Doug Winter: The following information is from my eBook on Type One Liberty Head Double Eagles at http://doubleeaglebook.com/
In 1860, Anthony C. Paquet, the mint’s assistant engraver, produced a new reverse for the double eagle. It was characterized by tall lettering and a very narrow rim. By the earliest part of 1861, it was decided that this design would not wear well, due to the narrowness of the border. A telegraph was sent to the San Francisco mint ordering a return to the old style Longacre reverse. This telegraph appears to have taken a considerable amount of time to reach the mint and by the time it had, $385,000 worth of the new reverse 1861-S double eagles had been struck and released into circulation.
The 1861-S Paquet reverse double eagle was a mostly-forgotten issue until it was “rediscovered” in the 1930’s. A number were found in European holdings of United States gold coins and many were repatriated back into the American coin market. Today, this issue is rare but it is still considered an important issue within the Type One series which is collected alongside the “regular” 1861-S double eagle. This variety was clearly made to circulate and it is unquestionably a regular issue
STRIKE: The obverse shows a quality of strike which is not much different from that seen on the regular issue 1861-S double eagles. The hair is weak with little definition seen on the curl. The hair at the top of the head and the bow are soft. The stars some radial lines definition but they are not as sharp as on the 1861 Philadelphia double eagles. The central details on the reverse are sharp with some minor weakness noted on the horizontal stripes in the shield and on the tail feathers. Due to a lack of a broad border, the reverse may show uneven wear. On coins which grade About Uncirculated-50 and higher, the centers may appear sharp while the tops of the letters have more wear than generally seen on coins in this grade range.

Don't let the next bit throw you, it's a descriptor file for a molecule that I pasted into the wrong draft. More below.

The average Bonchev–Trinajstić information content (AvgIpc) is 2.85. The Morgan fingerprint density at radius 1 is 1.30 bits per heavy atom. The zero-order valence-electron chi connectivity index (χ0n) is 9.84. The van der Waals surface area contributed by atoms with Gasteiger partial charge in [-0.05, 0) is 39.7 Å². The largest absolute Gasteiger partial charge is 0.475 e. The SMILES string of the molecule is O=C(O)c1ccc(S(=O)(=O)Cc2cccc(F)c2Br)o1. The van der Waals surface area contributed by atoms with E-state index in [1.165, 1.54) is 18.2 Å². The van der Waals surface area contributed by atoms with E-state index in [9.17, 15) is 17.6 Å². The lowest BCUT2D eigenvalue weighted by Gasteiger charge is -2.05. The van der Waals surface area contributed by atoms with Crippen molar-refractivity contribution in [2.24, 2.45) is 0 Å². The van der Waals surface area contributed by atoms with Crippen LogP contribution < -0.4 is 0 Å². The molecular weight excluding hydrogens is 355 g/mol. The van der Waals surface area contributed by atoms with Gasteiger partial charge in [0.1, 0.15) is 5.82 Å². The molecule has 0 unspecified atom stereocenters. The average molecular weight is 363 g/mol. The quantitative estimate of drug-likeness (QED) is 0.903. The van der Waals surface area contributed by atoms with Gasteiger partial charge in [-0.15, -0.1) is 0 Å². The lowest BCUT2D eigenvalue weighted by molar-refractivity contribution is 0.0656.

SURFACES: The surfaces are almost always heavily abraded. Ironically, the obverse tends to be more heavily abraded than the reverse; this is “ironic” as the design was changed due to supposed wear and rim problems with the reverse that would lead to extensive marks after a short stint in circulation. I have seen a few with mint-made black spots and a small number with areas of roughness in the planchet.
LUSTER: It is hard to determine what the original luster on this issue should look like as there are so few known which have not been tampered with in some fashion. On the few that grade high enough to show luster, it tends to be soft and satiny with a slightly grainy texture.
COLORATION: The natural coloration is a medium to deep green-gold with some rose or yellow-gold tinges. This is a very rare coin with totally natural color and most have been cleaned or dipped.
EYE APPEAL: This issue is characterized by decidedly below average eye appeal. Most are not well struck, have heavily abraded surfaces and are unevenly worn, especially on the reverse. Any 1861-S Paquet reverse with good eye appeal is very rare and a CAC-quality example should command a premium in excess of 25%, if not more.
INTERESTING VARIETIES: Some are known which show no period after the D in TWENTY D. This is either the result of a filled die or die wear. While rare, this variety is not considered significant. The mintmark is very small and it appears jammed between the tail feathers and the NT in TWENTY.
PROOFS: No proofs were struck.
HOARDS: A single example, graded AU58, was found in the S.S. Republic. In the 1950’s and 1960’s, examples were regularly found in Europe and in other overseas sources of American gold coins. Today, it is very unusual for an 1861-S Paquet to be located in any overseas source.